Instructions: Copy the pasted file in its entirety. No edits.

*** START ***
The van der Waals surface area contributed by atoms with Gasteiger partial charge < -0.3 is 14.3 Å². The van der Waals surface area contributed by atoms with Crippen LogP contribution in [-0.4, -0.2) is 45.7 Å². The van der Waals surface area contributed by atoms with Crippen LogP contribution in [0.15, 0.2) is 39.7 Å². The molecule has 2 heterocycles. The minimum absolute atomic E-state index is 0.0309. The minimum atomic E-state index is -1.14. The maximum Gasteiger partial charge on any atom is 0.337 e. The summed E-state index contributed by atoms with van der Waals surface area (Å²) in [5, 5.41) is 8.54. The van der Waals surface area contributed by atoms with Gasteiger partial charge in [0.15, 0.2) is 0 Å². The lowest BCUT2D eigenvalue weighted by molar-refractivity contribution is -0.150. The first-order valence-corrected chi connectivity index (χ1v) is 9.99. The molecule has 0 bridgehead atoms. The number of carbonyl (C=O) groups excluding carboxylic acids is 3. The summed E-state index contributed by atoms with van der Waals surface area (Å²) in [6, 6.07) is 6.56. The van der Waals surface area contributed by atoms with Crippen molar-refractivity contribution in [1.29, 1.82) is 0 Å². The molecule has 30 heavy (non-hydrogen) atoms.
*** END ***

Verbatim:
The van der Waals surface area contributed by atoms with Gasteiger partial charge < -0.3 is 14.3 Å². The van der Waals surface area contributed by atoms with Crippen LogP contribution in [-0.4, -0.2) is 45.7 Å². The van der Waals surface area contributed by atoms with Crippen LogP contribution in [0.15, 0.2) is 39.7 Å². The molecule has 2 heterocycles. The minimum absolute atomic E-state index is 0.0309. The minimum atomic E-state index is -1.14. The maximum Gasteiger partial charge on any atom is 0.337 e. The summed E-state index contributed by atoms with van der Waals surface area (Å²) in [5, 5.41) is 8.54. The van der Waals surface area contributed by atoms with Gasteiger partial charge in [0.15, 0.2) is 0 Å². The lowest BCUT2D eigenvalue weighted by molar-refractivity contribution is -0.150. The first-order valence-corrected chi connectivity index (χ1v) is 9.99. The molecule has 0 bridgehead atoms. The number of carbonyl (C=O) groups excluding carboxylic acids is 3. The summed E-state index contributed by atoms with van der Waals surface area (Å²) in [6, 6.07) is 6.56. The van der Waals surface area contributed by atoms with Crippen molar-refractivity contribution in [1.29, 1.82) is 0 Å². The molecule has 30 heavy (non-hydrogen) atoms.